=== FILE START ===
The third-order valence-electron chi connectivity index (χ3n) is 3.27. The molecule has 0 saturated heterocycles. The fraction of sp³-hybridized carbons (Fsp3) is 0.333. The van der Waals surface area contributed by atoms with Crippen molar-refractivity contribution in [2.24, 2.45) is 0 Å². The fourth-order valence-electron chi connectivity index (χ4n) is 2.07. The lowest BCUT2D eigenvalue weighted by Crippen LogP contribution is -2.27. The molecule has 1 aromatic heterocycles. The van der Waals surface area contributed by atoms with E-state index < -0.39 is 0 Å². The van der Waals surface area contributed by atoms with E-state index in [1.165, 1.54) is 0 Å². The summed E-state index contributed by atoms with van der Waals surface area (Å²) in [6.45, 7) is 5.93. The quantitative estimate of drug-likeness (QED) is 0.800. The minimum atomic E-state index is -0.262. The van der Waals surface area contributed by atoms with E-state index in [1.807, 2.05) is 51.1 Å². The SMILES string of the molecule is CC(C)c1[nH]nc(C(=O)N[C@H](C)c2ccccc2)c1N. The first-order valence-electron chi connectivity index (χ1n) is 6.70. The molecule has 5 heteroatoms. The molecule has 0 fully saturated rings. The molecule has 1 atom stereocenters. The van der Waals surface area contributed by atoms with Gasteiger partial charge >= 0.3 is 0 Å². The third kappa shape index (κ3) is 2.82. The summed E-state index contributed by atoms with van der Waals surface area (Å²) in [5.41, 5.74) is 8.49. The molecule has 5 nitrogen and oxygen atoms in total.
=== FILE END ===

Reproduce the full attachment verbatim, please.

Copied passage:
The third-order valence-electron chi connectivity index (χ3n) is 3.27. The molecule has 0 saturated heterocycles. The fraction of sp³-hybridized carbons (Fsp3) is 0.333. The van der Waals surface area contributed by atoms with Crippen molar-refractivity contribution in [2.24, 2.45) is 0 Å². The fourth-order valence-electron chi connectivity index (χ4n) is 2.07. The lowest BCUT2D eigenvalue weighted by Crippen LogP contribution is -2.27. The molecule has 1 aromatic heterocycles. The van der Waals surface area contributed by atoms with E-state index < -0.39 is 0 Å². The van der Waals surface area contributed by atoms with E-state index in [1.165, 1.54) is 0 Å². The summed E-state index contributed by atoms with van der Waals surface area (Å²) in [6.45, 7) is 5.93. The quantitative estimate of drug-likeness (QED) is 0.800. The minimum atomic E-state index is -0.262. The van der Waals surface area contributed by atoms with E-state index in [1.807, 2.05) is 51.1 Å². The SMILES string of the molecule is CC(C)c1[nH]nc(C(=O)N[C@H](C)c2ccccc2)c1N. The first-order valence-electron chi connectivity index (χ1n) is 6.70. The molecule has 5 heteroatoms. The molecule has 0 fully saturated rings. The molecule has 1 atom stereocenters. The van der Waals surface area contributed by atoms with Gasteiger partial charge >= 0.3 is 0 Å². The third kappa shape index (κ3) is 2.82. The summed E-state index contributed by atoms with van der Waals surface area (Å²) in [5.41, 5.74) is 8.49. The molecule has 5 nitrogen and oxygen atoms in total.